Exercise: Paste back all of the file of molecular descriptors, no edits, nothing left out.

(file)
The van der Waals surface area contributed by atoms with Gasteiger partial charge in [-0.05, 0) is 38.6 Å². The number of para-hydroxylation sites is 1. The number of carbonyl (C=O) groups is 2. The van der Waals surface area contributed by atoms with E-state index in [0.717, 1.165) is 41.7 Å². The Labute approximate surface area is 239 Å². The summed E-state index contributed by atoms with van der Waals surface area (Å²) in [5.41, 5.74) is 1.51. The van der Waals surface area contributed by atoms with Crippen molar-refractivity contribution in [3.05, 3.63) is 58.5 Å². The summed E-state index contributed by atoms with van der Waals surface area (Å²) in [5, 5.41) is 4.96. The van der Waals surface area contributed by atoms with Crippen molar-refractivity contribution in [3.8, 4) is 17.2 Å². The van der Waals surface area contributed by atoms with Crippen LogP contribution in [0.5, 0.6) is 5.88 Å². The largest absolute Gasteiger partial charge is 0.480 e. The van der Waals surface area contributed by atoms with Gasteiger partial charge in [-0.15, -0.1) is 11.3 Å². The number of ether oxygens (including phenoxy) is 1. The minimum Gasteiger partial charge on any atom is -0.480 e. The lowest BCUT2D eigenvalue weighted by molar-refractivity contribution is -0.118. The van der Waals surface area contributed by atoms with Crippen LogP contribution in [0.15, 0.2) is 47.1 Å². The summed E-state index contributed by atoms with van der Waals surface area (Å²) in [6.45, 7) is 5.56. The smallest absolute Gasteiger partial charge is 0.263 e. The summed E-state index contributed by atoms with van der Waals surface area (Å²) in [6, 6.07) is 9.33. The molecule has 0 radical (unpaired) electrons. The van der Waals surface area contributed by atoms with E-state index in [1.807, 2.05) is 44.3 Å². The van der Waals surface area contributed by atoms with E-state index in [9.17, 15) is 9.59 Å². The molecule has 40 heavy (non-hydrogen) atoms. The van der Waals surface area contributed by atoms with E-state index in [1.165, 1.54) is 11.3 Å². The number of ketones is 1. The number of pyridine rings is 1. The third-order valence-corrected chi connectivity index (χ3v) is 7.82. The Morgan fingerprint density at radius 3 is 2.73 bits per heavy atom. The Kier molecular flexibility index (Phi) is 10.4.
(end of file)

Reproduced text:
The van der Waals surface area contributed by atoms with Gasteiger partial charge in [-0.05, 0) is 38.6 Å². The number of para-hydroxylation sites is 1. The number of carbonyl (C=O) groups is 2. The van der Waals surface area contributed by atoms with E-state index in [0.717, 1.165) is 41.7 Å². The Labute approximate surface area is 239 Å². The summed E-state index contributed by atoms with van der Waals surface area (Å²) in [5.41, 5.74) is 1.51. The van der Waals surface area contributed by atoms with Crippen molar-refractivity contribution in [3.05, 3.63) is 58.5 Å². The summed E-state index contributed by atoms with van der Waals surface area (Å²) in [5, 5.41) is 4.96. The van der Waals surface area contributed by atoms with Crippen molar-refractivity contribution in [3.8, 4) is 17.2 Å². The van der Waals surface area contributed by atoms with Crippen LogP contribution in [0.5, 0.6) is 5.88 Å². The largest absolute Gasteiger partial charge is 0.480 e. The van der Waals surface area contributed by atoms with Gasteiger partial charge in [-0.15, -0.1) is 11.3 Å². The number of ether oxygens (including phenoxy) is 1. The minimum Gasteiger partial charge on any atom is -0.480 e. The lowest BCUT2D eigenvalue weighted by molar-refractivity contribution is -0.118. The van der Waals surface area contributed by atoms with Crippen LogP contribution in [0.15, 0.2) is 47.1 Å². The summed E-state index contributed by atoms with van der Waals surface area (Å²) in [6.45, 7) is 5.56. The smallest absolute Gasteiger partial charge is 0.263 e. The summed E-state index contributed by atoms with van der Waals surface area (Å²) in [6, 6.07) is 9.33. The molecule has 0 radical (unpaired) electrons. The van der Waals surface area contributed by atoms with E-state index in [1.807, 2.05) is 44.3 Å². The van der Waals surface area contributed by atoms with E-state index in [9.17, 15) is 9.59 Å². The molecule has 40 heavy (non-hydrogen) atoms. The van der Waals surface area contributed by atoms with E-state index in [1.165, 1.54) is 11.3 Å². The number of ketones is 1. The number of pyridine rings is 1. The third-order valence-corrected chi connectivity index (χ3v) is 7.82. The Morgan fingerprint density at radius 3 is 2.73 bits per heavy atom. The Kier molecular flexibility index (Phi) is 10.4.